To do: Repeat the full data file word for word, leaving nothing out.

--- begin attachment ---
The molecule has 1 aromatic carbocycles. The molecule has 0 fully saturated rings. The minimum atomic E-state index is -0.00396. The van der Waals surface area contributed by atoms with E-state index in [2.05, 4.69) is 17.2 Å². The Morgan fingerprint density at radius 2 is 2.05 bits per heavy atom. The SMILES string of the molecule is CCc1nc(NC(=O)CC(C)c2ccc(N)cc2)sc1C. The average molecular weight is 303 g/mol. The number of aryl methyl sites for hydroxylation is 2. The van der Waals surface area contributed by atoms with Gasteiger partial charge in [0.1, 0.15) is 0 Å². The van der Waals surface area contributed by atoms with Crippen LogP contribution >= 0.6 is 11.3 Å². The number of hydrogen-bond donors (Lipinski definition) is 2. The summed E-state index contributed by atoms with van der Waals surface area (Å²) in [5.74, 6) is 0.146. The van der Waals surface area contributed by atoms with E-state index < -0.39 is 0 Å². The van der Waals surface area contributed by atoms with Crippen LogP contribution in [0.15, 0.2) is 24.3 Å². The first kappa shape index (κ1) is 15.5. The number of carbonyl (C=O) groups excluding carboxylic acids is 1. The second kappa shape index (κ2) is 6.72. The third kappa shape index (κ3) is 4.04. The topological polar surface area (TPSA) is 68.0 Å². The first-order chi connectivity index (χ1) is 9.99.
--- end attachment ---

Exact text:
The molecule has 1 aromatic carbocycles. The molecule has 0 fully saturated rings. The minimum atomic E-state index is -0.00396. The van der Waals surface area contributed by atoms with E-state index in [2.05, 4.69) is 17.2 Å². The Morgan fingerprint density at radius 2 is 2.05 bits per heavy atom. The SMILES string of the molecule is CCc1nc(NC(=O)CC(C)c2ccc(N)cc2)sc1C. The average molecular weight is 303 g/mol. The number of aryl methyl sites for hydroxylation is 2. The van der Waals surface area contributed by atoms with Gasteiger partial charge in [0.1, 0.15) is 0 Å². The van der Waals surface area contributed by atoms with Crippen LogP contribution >= 0.6 is 11.3 Å². The number of hydrogen-bond donors (Lipinski definition) is 2. The summed E-state index contributed by atoms with van der Waals surface area (Å²) in [5.74, 6) is 0.146. The van der Waals surface area contributed by atoms with E-state index < -0.39 is 0 Å². The van der Waals surface area contributed by atoms with Crippen LogP contribution in [0.15, 0.2) is 24.3 Å². The first kappa shape index (κ1) is 15.5. The number of carbonyl (C=O) groups excluding carboxylic acids is 1. The second kappa shape index (κ2) is 6.72. The third kappa shape index (κ3) is 4.04. The topological polar surface area (TPSA) is 68.0 Å². The first-order chi connectivity index (χ1) is 9.99.